Until recently, most adaptations of independent comic books were far more successful (and by successful I mean faithful to their source material) than long-running mainstream ones from the two largest comic book companies, Marvel and DC. One only has to look at examples, such as Ghost World (2001), American Splendor (2003) and Hellboy (2004) against the failures of Catwoman (2004), Elektra (2004) and Constantine (2005). So, why are the first three films more satisfying triumphs and the last three empty exercises in style? The answer is simple. In the case of the first three movies, the filmmakers wisely allowed the comic book creators direct involvement in the filmmaking process, whether it was working on the screenplay (as with Ghost World and Hellboy) or actually appearing in the movie (American Splendor).
In the past, the comic book creator was, at best, a peripheral presence in the filmmaking process, or not even included at all. With bigger, longer running series, like Spider-Man or Superman, it is much harder to include the creator because there is not just one but many who have worked on the comic book over the years. Where does the filmmaker even start in these cases? To be fair, with Iron Man (2008) began a great run of adaptations of Marvel Comics being successfully translated to the big screen but before it the examples were few and far between.
It only makes sense that if one is going to adapt a comic book into a film that it be faithful in look and tone to its source material. Otherwise, why adapt it in the first place? Of course, there is always the danger of being too faithful to the look of the comic and not being faithful to its content (characterization, story, dialogue, etc.) like Warren Beatty’s take on Dick Tracy (1990) — all style and no substance. It goes without saying that the next logical step would be to include its creator, if possible, in the process so as to achieve the authenticity and integrity of the source material. Filmmaker Robert Rodriguez took this notion to the next level with Sin City (2005) by having its creator Frank Miller co-direct the movie with him. In fact, Rodriguez is so respectful of Miller’s work that he not only has the artist’s name listed first in the directorial credit but also displays his name prominently above the film’s title.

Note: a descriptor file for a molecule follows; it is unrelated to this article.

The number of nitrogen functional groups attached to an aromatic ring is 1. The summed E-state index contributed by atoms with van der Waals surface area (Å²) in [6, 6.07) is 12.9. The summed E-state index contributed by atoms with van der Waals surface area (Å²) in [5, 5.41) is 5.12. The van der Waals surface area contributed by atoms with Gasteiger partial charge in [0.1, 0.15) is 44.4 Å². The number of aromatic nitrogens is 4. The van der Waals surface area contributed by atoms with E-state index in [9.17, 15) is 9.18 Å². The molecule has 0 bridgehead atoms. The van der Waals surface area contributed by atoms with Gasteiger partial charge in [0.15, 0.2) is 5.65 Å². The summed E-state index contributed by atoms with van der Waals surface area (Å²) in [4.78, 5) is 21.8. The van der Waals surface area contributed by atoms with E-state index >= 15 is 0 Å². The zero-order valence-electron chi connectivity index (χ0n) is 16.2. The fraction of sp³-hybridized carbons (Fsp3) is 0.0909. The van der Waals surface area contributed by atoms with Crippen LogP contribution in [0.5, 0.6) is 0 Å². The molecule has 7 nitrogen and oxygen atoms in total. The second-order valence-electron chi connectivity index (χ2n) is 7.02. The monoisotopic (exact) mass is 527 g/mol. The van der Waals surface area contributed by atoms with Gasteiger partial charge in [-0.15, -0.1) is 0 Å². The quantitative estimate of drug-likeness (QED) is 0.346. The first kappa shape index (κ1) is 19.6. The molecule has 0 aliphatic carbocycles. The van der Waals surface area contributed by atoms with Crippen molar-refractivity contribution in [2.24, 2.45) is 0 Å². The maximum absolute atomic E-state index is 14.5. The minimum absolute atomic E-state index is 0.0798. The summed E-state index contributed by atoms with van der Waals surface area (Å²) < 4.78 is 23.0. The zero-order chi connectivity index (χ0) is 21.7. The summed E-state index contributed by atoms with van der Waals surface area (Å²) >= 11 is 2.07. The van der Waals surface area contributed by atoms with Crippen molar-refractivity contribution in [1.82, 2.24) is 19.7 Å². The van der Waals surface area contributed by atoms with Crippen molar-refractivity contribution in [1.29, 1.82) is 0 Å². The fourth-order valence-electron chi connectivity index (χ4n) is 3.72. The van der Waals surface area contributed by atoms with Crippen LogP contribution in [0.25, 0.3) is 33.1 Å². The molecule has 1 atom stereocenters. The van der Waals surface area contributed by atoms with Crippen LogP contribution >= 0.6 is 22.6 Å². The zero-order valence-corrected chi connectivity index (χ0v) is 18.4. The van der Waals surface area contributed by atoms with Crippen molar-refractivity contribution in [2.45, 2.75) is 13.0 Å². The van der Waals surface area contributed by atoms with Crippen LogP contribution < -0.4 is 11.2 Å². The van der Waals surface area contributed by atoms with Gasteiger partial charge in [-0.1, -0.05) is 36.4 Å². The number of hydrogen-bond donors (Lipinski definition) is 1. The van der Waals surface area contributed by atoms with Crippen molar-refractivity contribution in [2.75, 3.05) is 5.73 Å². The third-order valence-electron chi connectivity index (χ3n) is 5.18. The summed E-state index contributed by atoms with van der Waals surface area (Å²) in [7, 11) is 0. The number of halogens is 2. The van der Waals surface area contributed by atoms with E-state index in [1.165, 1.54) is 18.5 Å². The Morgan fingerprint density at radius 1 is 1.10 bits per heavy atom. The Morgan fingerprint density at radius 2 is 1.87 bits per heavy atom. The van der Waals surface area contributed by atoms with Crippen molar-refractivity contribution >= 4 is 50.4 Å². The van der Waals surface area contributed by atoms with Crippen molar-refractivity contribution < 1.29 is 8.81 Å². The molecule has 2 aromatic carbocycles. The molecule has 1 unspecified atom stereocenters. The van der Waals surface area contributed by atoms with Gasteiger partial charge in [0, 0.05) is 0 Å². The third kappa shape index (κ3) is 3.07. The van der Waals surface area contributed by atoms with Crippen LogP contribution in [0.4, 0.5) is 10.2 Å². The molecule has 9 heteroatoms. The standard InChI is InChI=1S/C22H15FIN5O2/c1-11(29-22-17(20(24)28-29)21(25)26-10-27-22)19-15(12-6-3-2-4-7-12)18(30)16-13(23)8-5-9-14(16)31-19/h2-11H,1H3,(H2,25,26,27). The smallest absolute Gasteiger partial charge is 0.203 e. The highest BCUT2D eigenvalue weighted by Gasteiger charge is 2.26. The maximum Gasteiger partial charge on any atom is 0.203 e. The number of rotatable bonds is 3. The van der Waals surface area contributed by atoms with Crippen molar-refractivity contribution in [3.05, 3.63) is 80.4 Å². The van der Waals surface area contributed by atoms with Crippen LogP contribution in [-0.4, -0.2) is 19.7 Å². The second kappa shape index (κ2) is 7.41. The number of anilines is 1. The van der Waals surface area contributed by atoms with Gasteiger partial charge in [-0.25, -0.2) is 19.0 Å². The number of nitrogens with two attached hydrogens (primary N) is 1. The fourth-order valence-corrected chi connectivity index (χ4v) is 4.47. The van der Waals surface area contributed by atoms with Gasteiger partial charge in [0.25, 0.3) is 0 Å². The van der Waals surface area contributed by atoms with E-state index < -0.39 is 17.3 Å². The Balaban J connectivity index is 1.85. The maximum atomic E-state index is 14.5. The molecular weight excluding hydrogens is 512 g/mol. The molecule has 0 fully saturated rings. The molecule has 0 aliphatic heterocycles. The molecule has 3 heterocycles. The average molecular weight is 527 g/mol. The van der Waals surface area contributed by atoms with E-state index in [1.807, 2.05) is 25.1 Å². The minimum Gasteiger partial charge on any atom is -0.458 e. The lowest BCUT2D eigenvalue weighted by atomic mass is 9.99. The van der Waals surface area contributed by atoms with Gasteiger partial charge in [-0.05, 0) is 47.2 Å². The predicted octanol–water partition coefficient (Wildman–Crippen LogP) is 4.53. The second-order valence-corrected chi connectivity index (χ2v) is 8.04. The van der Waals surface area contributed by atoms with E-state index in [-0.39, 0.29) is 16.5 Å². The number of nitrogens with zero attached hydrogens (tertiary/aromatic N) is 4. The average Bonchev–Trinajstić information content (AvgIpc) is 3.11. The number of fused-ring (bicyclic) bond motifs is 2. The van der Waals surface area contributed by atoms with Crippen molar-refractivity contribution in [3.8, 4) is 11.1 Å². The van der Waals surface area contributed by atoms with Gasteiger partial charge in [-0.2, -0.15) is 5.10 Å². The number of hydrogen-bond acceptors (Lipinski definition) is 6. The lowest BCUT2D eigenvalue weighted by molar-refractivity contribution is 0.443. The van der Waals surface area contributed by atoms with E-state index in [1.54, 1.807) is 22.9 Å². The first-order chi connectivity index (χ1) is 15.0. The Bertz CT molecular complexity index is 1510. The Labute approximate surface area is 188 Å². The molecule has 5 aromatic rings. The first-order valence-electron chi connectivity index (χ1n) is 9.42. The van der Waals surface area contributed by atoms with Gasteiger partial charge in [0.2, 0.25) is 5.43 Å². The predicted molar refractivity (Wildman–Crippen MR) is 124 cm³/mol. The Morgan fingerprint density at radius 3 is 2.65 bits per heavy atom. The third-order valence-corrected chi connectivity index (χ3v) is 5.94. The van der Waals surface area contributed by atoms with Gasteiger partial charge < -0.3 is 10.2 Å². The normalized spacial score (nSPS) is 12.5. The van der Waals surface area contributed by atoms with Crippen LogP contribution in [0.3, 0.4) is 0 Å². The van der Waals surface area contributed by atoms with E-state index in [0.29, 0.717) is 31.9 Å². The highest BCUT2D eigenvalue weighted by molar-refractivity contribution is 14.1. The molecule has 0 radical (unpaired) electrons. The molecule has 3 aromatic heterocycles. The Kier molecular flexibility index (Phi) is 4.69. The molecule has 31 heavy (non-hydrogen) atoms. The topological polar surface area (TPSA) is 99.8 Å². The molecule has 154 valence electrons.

Sin City began as a series of graphic novels created by Miller. They are loving homages to the gritty pulp novels Dashiell Hammett, Raymond Chandler and Mickey Spillane and classic film noirs from the 1940s and 1950s. Miller’s world — the dangerous, crime-infested Basin City — is populated by tough, down-on-their-luck losers who risk it all to save impossibly voluptuous women from corrupt cops and venal men in positions of power through extremely violently means in the hopes of ultimately redeeming themselves. The movie ambitiously consists of three Sin City stories: That Yellow Bastard, The Hard Goodbye, and The Big Fat Kill with the short story, “The Customer is Always Right” acting as a prologue.
In the first story, Hartigan (Bruce Willis), a burnt-out cop with a bum-ticker and on the eve of retirement, is betrayed by his partner (Michael Madsen) after maiming a vicious serial killer (Nick Stahl) of young girls who also happens to be the son of the very power Senator Roark (Powers Boothe). The next tale features a monstrous lug named Marv (Mickey Rourke) who wakes up in bed with a dead prostitute named Goldie (Jaime King) and decides to get revenge on those responsible for killing the only thing that mattered in his miserable life. The final segment focuses on Dwight’s (Clive Owen) attempt to keep the peace in Old City when the prostitutes who run the area unknowingly kill a high profile (and also a sleaze bag) cop named Jack Rafferty (Benicio del Toro) and in the process risk destroying the precarious truce between the cops and the hookers that currently exists.
The three main protagonists are all well cast. Bruce Willis is just the right age to play Hartigan. With the age lines and the graying stubble on his face, he looks the part of a grizzled, world-weary cop with nothing left to lose. Willis has played this role often but never to such an extreme as in this film. Quite simply, Mickey Rourke was born to play Marv. With his own now legendary real life troubles and self-destructive behavior well documented, the veteran actor slips effortlessly into his role as the not-too-bright but with a big heart hero. British thespian Clive Owen is a pleasant surprise as Dwight and is more than capable of convincingly delivering the comic’s tough guy dialogue. As he proved with the underrated I’ll Sleep When I’m Dead (2003), Owen is able to project an intense, fearsome presence.